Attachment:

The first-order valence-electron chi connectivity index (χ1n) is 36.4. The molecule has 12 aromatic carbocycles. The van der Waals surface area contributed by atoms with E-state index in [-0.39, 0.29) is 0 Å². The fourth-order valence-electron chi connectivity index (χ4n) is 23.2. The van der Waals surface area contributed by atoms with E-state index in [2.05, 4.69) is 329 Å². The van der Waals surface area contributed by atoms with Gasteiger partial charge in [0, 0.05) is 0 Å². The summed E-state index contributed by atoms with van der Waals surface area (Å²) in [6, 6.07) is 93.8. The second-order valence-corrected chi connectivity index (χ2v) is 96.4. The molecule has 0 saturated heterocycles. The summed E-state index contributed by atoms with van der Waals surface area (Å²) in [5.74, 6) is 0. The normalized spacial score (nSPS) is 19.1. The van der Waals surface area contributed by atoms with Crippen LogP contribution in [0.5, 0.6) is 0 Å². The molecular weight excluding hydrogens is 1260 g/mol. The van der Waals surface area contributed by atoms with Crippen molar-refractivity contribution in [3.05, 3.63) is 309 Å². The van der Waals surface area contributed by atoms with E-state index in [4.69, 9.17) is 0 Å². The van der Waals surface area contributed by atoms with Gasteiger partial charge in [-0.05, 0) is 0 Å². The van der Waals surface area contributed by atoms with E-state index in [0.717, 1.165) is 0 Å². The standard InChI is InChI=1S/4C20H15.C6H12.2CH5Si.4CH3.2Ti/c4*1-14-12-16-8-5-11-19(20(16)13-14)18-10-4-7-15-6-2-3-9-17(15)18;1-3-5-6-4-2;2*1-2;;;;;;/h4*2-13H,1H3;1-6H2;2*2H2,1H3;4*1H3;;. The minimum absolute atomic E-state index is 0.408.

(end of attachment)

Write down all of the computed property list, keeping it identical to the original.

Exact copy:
The first-order valence-electron chi connectivity index (χ1n) is 36.4. The molecule has 12 aromatic carbocycles. The van der Waals surface area contributed by atoms with E-state index in [-0.39, 0.29) is 0 Å². The fourth-order valence-electron chi connectivity index (χ4n) is 23.2. The van der Waals surface area contributed by atoms with E-state index in [2.05, 4.69) is 329 Å². The van der Waals surface area contributed by atoms with Gasteiger partial charge in [0, 0.05) is 0 Å². The summed E-state index contributed by atoms with van der Waals surface area (Å²) in [6, 6.07) is 93.8. The second-order valence-corrected chi connectivity index (χ2v) is 96.4. The molecule has 0 saturated heterocycles. The summed E-state index contributed by atoms with van der Waals surface area (Å²) in [5.74, 6) is 0. The normalized spacial score (nSPS) is 19.1. The van der Waals surface area contributed by atoms with Crippen LogP contribution in [0.5, 0.6) is 0 Å². The molecular weight excluding hydrogens is 1260 g/mol. The van der Waals surface area contributed by atoms with Crippen molar-refractivity contribution in [3.05, 3.63) is 309 Å². The van der Waals surface area contributed by atoms with E-state index in [4.69, 9.17) is 0 Å². The van der Waals surface area contributed by atoms with Gasteiger partial charge in [-0.05, 0) is 0 Å². The van der Waals surface area contributed by atoms with E-state index in [0.717, 1.165) is 0 Å². The standard InChI is InChI=1S/4C20H15.C6H12.2CH5Si.4CH3.2Ti/c4*1-14-12-16-8-5-11-19(20(16)13-14)18-10-4-7-15-6-2-3-9-17(15)18;1-3-5-6-4-2;2*1-2;;;;;;/h4*2-13H,1H3;1-6H2;2*2H2,1H3;4*1H3;;. The minimum absolute atomic E-state index is 0.408.